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Becoming Educated

Young People’s Narratives of Disadvantage, Class, Place and Identity

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John Smyth and Peter McInerney

Becoming Educated examines the education of young people, especially those from the most ‘disadvantaged’ contexts. The book argues that because the focus has been obdurately and willfully on the wrong things – blaming students; measuring, testing and comparing them; and treating families and communities in demeaning ways that convert them into mere ‘consumers’ – that the resulting misdiagnoses have produced a damaging ensemble of faulty ‘solutions.’ By shifting the emphasis to looking at what is going on ‘inside’ young lives and communities, this book shifts the focus to matters such as taking social class into consideration, puncturing notions of poverty and disadvantage, understanding neighborhoods as places of hope and creating spaces within which to listen to young peoples’ aspirations. These are a radically different set of constructs from the worn-out ones that continue to be trotted out, and, if understood and seriously attended to, they have the potential to make a real difference in young lives. This is a book that ought to be read by all who claim to know what is in the best interests of young people who are becoming educated.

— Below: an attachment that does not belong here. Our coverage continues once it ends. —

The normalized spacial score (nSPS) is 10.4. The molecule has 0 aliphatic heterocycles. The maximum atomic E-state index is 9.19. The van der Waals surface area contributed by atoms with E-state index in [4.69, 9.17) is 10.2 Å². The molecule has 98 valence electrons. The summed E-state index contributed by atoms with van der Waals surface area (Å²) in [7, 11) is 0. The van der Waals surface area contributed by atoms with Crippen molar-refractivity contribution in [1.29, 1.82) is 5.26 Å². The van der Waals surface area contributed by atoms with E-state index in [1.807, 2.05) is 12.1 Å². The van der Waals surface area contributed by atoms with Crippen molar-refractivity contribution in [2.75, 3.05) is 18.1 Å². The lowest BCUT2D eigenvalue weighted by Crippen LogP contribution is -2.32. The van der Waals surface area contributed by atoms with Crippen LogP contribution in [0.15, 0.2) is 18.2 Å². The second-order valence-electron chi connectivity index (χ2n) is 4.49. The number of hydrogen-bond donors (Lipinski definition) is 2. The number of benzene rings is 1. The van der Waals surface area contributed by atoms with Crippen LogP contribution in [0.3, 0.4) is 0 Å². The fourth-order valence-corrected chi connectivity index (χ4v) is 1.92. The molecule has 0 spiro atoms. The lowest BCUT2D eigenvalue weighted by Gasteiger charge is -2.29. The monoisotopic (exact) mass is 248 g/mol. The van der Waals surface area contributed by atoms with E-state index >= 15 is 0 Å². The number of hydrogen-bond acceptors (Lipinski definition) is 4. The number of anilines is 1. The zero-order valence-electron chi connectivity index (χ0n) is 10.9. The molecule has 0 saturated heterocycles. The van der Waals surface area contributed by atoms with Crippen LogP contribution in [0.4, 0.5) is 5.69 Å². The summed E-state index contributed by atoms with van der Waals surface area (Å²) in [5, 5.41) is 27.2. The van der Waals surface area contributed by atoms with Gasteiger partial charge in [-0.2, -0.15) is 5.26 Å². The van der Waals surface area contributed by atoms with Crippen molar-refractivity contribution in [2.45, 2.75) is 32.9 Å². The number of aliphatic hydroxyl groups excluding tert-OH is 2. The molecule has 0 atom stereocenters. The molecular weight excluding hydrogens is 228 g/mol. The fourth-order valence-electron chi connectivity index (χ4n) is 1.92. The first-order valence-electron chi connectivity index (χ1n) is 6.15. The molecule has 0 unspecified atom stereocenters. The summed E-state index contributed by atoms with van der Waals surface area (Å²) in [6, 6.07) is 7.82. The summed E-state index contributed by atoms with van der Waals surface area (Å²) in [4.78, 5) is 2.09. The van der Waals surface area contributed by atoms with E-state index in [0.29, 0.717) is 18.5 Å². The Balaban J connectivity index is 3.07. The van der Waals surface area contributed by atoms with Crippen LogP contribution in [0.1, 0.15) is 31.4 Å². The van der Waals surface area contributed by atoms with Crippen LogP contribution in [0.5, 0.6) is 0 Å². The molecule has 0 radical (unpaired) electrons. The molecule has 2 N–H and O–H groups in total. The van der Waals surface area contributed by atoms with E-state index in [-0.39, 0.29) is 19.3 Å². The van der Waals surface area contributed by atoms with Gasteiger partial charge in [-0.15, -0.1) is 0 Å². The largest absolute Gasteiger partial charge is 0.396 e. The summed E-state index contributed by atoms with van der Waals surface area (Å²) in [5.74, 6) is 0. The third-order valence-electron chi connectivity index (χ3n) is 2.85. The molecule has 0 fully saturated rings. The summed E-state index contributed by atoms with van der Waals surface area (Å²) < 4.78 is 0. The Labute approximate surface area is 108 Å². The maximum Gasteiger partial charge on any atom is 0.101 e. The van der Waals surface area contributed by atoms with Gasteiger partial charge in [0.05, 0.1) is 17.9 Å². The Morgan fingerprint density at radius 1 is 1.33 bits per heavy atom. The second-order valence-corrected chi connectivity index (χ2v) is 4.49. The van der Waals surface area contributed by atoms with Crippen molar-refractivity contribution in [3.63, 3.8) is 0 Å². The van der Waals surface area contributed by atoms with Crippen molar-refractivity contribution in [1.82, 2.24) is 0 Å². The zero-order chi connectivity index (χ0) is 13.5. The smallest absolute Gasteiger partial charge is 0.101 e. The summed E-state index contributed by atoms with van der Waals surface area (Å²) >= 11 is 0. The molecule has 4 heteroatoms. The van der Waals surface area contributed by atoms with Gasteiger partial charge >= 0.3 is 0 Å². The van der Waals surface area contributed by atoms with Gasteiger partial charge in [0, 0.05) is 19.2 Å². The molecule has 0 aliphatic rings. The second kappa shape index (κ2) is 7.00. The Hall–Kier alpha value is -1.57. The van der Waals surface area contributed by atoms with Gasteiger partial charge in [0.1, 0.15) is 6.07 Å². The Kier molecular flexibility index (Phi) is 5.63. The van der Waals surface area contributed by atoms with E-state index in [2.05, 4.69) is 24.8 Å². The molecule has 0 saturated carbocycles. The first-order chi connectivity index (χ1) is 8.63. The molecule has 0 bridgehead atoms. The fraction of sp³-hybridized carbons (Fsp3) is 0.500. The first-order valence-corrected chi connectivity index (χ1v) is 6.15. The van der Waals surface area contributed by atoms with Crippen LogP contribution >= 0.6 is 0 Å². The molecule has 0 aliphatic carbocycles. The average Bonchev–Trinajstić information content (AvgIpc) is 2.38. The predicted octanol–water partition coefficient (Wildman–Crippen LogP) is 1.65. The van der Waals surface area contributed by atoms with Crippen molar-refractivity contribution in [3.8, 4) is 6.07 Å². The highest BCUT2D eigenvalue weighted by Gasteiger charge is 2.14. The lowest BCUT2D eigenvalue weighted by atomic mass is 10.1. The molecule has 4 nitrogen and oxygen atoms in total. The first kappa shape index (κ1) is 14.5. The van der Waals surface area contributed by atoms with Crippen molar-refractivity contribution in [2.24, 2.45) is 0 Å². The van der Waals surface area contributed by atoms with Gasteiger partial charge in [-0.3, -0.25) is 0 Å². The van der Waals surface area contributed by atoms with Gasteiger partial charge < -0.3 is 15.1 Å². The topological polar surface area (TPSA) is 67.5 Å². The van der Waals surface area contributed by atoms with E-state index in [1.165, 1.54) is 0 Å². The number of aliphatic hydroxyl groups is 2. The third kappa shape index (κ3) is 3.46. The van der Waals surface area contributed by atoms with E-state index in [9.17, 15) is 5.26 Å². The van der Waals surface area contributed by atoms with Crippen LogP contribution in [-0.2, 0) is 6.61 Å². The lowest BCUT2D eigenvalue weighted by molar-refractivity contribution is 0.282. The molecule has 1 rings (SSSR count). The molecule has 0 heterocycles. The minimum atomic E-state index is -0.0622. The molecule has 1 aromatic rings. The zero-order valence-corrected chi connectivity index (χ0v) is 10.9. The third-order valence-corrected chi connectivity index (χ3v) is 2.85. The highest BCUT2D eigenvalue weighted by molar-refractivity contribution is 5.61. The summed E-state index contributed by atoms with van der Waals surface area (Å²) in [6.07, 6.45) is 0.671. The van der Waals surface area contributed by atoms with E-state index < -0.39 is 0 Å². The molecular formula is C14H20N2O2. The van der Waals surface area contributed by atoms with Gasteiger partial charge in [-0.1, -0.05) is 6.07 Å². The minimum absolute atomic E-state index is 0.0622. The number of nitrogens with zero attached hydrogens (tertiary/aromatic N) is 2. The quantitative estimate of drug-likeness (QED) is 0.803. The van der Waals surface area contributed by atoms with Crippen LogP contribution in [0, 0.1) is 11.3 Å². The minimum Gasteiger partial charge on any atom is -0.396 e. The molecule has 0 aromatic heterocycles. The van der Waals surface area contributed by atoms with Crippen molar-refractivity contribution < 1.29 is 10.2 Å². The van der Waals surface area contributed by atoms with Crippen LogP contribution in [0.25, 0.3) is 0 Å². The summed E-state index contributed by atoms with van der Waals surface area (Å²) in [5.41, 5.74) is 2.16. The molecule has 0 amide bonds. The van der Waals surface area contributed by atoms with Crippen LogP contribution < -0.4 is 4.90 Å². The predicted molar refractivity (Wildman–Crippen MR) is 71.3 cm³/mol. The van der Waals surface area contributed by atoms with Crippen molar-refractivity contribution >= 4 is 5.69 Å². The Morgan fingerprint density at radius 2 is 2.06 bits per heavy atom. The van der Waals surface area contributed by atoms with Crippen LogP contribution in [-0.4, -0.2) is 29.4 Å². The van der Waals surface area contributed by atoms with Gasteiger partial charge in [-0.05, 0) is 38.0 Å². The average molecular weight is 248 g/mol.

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Acknowledgments

← viii | ix →    Acknowledgments

Extract

by thanking the courageous, thoughtful and insightful young people who so generously shared their stories, lives and hopes for the future with us. While some of these stories were often difficult for some young people to tell, they were unequivocal to a person, in wanting their stories to be heard so that other young people like them might be the beneficiaries. Any errors or omissions, are therefore, entirely ours.

This research could not have occurred without the financial generosity of the Australian Research Council (ARC) for a Discovery Grant (DP 110112619) Young people’s narrative of socio-economic disadvantage and educational opportunities in the context of place-based interventions. We express our appreciation to the ARC for its continued trust in our research.

The Victorian Department of Education and Early Childhood Development (DEECD), as always, were most helpful in allowing us access to schools in which to speak with young people, and in this regard, we particularly want to thank the principals and staff of the schools who were involved in the research. In these busy times, it is so easy for schools to say ‘no’, but in this case, that was never likely to occur.

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